When it comes to IR laws, change has been constant in Australia in recent years – and there’s more to come. The shift in Australian workplace laws is wide ranging and, for many, it’s causing a great deal of confusion. In fact, according to the Chamber of Commerce and Industry WA, “The changes are highly disruptive for WA businesses and will add cost and complexity to running a business.” The rewriting of Australia’s IR laws is impacting businesses of all sizes but many are unaware of what the changes mean to their operation. Smaller organisations especially may not even realise the laws – often referred to as the ‘Closing Loopholes’ changes – apply to them. This is raising concerns that some businesses could, unknowingly,  be exposed to costly breaches of the law. Given their far reaching consequences and the fact that ignorance is not a legal defence, the upshot is that companies will need to protect themselves by seeking expert assistance from knowledgeable HR consultants to navigate the moving ground.


Australia’s new IR laws

Workplace law changes have been coming thick and fast and many, but not all, have attracted media attention. Some of the more notable changes include:

  • ‘Same job, same pay’ laws relating to labour hire. The principle of the legislation is that workers who carry out the same or similar roles should receive equal pay, factoring in qualifications, performance levels and experience. This law includes contract and permanent employees and covers base salary, allowances, bonuses and other benefits.
  • New laws introduce ‘wage theft’ as a new federal criminal offence, attracting significant criminal penalties. This comes into effect from January 1, 2025.
  • A new definition of employment for contractors, to differentiate between casual and permanent employees. This change takes effect from July 1, 2024 and creates a risk some businesses could be incorrectly classifying workers, unless they check how they’re impacted.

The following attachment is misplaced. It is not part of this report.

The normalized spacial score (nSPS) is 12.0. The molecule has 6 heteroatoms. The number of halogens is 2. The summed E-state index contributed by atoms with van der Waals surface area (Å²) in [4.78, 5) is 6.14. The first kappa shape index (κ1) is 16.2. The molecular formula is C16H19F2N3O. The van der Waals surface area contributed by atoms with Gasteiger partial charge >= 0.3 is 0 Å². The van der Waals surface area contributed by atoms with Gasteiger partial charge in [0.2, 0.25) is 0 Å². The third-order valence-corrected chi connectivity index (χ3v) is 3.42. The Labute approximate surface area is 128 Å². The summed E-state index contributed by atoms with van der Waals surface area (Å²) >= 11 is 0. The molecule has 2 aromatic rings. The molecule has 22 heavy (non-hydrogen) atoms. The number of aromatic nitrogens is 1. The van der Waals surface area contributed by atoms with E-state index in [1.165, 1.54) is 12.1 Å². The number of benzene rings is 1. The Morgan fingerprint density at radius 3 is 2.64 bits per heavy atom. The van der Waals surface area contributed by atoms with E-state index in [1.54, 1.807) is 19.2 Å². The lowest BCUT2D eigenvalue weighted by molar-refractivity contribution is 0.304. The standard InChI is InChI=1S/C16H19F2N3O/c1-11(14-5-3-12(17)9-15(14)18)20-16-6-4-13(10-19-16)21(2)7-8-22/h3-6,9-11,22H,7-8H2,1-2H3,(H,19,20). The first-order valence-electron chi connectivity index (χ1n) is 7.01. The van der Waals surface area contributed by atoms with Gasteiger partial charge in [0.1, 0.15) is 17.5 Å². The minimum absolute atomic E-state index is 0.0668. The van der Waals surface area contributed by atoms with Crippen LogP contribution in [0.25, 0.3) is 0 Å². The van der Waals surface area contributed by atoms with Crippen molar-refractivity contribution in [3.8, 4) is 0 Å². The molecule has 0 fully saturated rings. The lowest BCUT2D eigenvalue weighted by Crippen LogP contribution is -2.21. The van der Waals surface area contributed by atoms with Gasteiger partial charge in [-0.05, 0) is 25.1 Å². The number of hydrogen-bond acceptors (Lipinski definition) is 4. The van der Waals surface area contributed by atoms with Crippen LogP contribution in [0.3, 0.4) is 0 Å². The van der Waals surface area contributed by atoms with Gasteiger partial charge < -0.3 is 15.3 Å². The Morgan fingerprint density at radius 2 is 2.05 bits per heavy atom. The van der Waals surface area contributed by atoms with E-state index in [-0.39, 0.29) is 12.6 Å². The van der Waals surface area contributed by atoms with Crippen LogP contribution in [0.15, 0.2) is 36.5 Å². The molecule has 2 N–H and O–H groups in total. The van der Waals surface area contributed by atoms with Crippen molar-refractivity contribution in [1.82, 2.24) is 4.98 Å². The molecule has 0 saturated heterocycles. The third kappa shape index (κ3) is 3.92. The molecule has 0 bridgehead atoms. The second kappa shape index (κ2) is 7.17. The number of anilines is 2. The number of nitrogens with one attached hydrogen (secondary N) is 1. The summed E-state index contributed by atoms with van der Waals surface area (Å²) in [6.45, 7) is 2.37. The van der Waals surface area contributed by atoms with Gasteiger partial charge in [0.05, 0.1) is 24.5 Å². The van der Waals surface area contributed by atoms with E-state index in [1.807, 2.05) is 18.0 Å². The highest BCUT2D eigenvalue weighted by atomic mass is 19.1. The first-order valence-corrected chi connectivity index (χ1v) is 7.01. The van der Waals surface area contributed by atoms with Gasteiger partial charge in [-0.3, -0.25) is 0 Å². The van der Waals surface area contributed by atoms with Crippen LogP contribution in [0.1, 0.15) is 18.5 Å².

• Right to disconnect laws, which amends the Fair Work Act 2009 to “prevent employers from contacting employees outside of work hours; and provide that employees are not required to monitor, read or respond to work communications from their employer outside of work hours.”

Other changes include making industrial manslaughter a criminal offence, amongst many others.

Compliance is key

As a business owner or manager, the onus is on you to ensure you’re complying with all changes as they roll out. This is no easy task. At RecruitWest, our team includes exceptional HR experts who are dedicated to keeping abreast of all legislative changes impacting Australian workplaces and their workforces. Our HR consultants have deep experience supporting businesses across a vast range of sectors and also specialise in supporting companies to create a culture that breeds productivity, fulfilment and success. RecruitWest can also provide a quality assurance platform for businesses and deliver clear procedures to better guide managers and employees, helping ensure legal and regulatory compliance. Our team work can work collaboratively with your business to review how this tranche of Australian workplace law changes impact your organisation and staff. This process is customised to your company and includes a review of all your current HR policies and procedures, delivering peace of mind as these laws come into effect, with some already in effect.



Ready to review how the IR law changes impact your business?

We have offices in Perth and Bunbury and collaborate with businesses all over Western Australia. So, feel free to get in touch with our helpful team and arrange your HR review today. RecruitWest. Helping your business stay legally compliant.